When they become adults we will not be there to wake them up for work. We will not be there to bring them things they need for their job. We will not be there to stick up for them when someone is challenging them. The point is, they will not become the best version of themselves and it will be our fault as their parent. I am guilty of this on occasion, especially with my youngest, but I am a work in progress. Letting our children go, means letting them grow. It is the greatest gift that we can give them.
My oldest son got the opportunity to go to France with his class a few years ago and my daughter is going this summer. I was so nervous as I watched him head into the airport alone when I dropped him off. I may have even shed a little tear in the car as I drove away. But upon his return, he was different in some way. He described all of the things that he had done. His favorite part of the trip was when they rented bikes and rode through the gardens at Versailles. He described the entire experience in detail and I was amazed. He was totally immersed in the beauty and culture of another country and he soared. He gained confidence and independence in a way that I could not have provided. I’m not suggesting that everyone send their kids off to Europe, it is very costly and was a great financial sacrifice. But I’m so glad that we were fortunate enough to scrimp and save to do these things for our kids. This mama has never been to Europe, in fact I’ve not been too many places at all. But I’d rather give up some things for myself and give these experiences to my kids, I’m certain of that. I know I’ll get my chance sooner than later, but even if I don’t that’s OK.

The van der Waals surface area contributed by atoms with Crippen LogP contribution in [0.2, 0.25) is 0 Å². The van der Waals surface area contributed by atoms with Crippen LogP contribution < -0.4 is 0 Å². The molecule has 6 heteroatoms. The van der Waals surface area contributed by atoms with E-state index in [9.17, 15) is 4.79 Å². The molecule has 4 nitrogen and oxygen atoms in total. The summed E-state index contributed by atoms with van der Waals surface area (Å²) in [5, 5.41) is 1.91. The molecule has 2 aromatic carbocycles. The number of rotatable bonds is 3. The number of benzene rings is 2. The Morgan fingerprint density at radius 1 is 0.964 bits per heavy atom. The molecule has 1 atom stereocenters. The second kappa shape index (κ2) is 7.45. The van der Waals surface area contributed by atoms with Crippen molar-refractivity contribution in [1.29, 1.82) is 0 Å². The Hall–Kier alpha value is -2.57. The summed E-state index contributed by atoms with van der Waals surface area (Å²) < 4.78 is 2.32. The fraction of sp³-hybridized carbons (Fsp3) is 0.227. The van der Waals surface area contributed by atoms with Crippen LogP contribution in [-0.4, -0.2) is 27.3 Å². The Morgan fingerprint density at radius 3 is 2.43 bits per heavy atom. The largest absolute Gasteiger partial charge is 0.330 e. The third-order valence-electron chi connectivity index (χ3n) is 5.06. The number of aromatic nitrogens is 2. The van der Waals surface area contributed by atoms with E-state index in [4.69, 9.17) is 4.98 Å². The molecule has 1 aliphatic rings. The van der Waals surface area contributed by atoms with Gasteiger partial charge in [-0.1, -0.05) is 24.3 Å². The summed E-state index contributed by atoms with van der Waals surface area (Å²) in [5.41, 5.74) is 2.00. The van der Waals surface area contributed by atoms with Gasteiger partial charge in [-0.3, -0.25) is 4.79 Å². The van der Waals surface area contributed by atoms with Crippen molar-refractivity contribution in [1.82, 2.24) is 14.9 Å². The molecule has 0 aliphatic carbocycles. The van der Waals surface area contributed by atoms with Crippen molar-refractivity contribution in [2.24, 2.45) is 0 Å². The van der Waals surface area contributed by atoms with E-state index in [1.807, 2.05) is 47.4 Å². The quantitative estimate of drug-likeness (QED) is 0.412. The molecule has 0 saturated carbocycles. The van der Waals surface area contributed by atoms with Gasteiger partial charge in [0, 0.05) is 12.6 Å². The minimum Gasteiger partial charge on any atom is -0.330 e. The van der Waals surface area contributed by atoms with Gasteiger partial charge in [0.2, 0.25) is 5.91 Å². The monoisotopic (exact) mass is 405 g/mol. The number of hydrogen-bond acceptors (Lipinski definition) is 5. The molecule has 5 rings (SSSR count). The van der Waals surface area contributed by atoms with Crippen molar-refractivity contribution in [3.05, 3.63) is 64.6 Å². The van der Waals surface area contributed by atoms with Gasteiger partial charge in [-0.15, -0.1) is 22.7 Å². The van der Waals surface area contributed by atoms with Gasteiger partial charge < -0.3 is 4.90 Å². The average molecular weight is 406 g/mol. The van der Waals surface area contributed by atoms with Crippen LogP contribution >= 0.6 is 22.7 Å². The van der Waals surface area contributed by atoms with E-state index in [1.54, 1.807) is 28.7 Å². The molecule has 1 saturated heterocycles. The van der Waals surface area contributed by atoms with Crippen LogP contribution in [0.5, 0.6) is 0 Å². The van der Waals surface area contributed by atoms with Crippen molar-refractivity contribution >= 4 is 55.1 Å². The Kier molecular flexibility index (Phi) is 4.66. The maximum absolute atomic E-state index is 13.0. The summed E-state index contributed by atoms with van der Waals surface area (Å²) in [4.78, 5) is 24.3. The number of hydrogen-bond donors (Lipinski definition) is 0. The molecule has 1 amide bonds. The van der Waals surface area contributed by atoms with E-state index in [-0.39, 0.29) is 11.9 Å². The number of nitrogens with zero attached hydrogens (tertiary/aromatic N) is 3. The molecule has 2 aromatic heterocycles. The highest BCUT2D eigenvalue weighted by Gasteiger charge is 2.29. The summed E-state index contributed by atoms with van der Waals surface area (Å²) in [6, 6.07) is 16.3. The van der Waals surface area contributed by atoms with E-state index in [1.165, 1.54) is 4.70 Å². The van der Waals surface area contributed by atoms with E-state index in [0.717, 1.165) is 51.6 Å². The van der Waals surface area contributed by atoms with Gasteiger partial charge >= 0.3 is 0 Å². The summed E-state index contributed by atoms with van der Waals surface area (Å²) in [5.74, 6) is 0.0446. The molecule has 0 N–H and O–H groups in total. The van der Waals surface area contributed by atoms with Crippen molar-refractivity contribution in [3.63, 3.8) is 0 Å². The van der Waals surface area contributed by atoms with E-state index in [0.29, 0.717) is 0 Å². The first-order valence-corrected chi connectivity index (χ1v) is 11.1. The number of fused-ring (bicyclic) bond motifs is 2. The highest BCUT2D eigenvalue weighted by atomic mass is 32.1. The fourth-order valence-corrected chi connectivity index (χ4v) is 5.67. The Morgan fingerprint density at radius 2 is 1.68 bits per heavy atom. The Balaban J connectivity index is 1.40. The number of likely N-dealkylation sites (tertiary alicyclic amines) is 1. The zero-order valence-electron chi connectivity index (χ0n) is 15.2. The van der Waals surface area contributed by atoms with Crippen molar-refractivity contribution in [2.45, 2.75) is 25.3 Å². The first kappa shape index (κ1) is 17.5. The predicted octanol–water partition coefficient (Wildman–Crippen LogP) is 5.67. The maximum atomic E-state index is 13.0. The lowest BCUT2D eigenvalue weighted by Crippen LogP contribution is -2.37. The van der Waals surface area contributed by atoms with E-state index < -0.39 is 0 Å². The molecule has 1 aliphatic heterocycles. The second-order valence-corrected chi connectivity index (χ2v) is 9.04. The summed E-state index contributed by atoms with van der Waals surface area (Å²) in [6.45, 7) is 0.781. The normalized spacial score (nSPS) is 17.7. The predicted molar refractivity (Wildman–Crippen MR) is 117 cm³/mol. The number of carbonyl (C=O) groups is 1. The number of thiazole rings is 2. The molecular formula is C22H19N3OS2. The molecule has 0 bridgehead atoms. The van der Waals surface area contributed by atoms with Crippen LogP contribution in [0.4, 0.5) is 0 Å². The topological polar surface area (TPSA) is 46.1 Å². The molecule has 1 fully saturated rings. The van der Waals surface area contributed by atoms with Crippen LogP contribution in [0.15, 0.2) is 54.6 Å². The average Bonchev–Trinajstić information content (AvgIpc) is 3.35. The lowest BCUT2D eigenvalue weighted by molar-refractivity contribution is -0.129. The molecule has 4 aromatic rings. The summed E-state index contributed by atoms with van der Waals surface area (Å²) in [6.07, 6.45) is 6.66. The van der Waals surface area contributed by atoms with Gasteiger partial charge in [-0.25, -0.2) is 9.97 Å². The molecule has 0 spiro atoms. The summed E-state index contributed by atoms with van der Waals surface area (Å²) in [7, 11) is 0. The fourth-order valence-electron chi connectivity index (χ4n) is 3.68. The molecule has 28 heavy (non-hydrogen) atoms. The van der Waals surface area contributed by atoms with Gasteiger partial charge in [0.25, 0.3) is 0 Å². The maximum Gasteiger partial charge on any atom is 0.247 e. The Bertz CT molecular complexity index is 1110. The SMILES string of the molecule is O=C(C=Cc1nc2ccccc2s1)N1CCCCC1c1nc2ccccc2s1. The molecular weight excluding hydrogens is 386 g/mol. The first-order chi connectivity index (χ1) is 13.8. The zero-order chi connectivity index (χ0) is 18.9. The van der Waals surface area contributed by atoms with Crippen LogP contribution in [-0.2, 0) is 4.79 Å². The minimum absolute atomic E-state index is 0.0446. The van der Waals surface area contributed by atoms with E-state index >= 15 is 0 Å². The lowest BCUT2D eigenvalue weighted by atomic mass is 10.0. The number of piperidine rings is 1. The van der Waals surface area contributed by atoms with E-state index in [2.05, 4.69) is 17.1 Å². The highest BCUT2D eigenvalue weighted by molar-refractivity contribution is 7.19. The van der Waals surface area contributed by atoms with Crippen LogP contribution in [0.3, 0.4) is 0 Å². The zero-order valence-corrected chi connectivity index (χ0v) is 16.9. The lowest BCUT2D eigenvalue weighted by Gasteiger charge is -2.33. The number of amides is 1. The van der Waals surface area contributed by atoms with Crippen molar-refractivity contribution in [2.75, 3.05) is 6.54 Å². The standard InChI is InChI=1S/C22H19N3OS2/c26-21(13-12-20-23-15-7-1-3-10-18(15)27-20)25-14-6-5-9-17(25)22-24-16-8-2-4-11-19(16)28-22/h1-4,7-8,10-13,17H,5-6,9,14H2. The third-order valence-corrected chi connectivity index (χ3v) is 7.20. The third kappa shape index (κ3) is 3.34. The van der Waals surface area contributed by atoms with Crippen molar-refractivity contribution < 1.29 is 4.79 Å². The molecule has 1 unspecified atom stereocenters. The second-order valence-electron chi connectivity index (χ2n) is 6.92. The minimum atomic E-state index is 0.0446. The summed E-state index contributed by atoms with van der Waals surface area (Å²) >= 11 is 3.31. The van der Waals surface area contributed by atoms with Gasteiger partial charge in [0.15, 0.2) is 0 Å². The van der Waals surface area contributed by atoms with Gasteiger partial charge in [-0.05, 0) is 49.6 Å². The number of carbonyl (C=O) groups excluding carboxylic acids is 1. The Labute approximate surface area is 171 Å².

Even if you aren’t sending your child off on a trip there are ways to help them gain responsibility and confidence. Challenge yourself to stop doing the little things that overcompensate. Stop taking them their homework. Stop taking them their band instrument. Allow them to set their own alarm. Make them do their own laundry. Give them daily tasks and checklists. This was particularly helpful with our youngest son in staying organized and making sure he doesn’t forget anything for school. Let them know that you believe in their ability to get the job done. If you believe, I promise that they will believe too!
I am thrilled to see my kids discovering that they are in charge of their lives. They are the masters of their future. We are the guides while they are with us, so guide don’t suffocate! In the end hovering in that helicopter will paralyze their ability to fly. So land that baby, and let them take the controls. You just may realize that they can do a whole lot more than you ever dreamed, and it’s one heck of a thing to see! Cheers to letting go and letting grow! That’s my dish!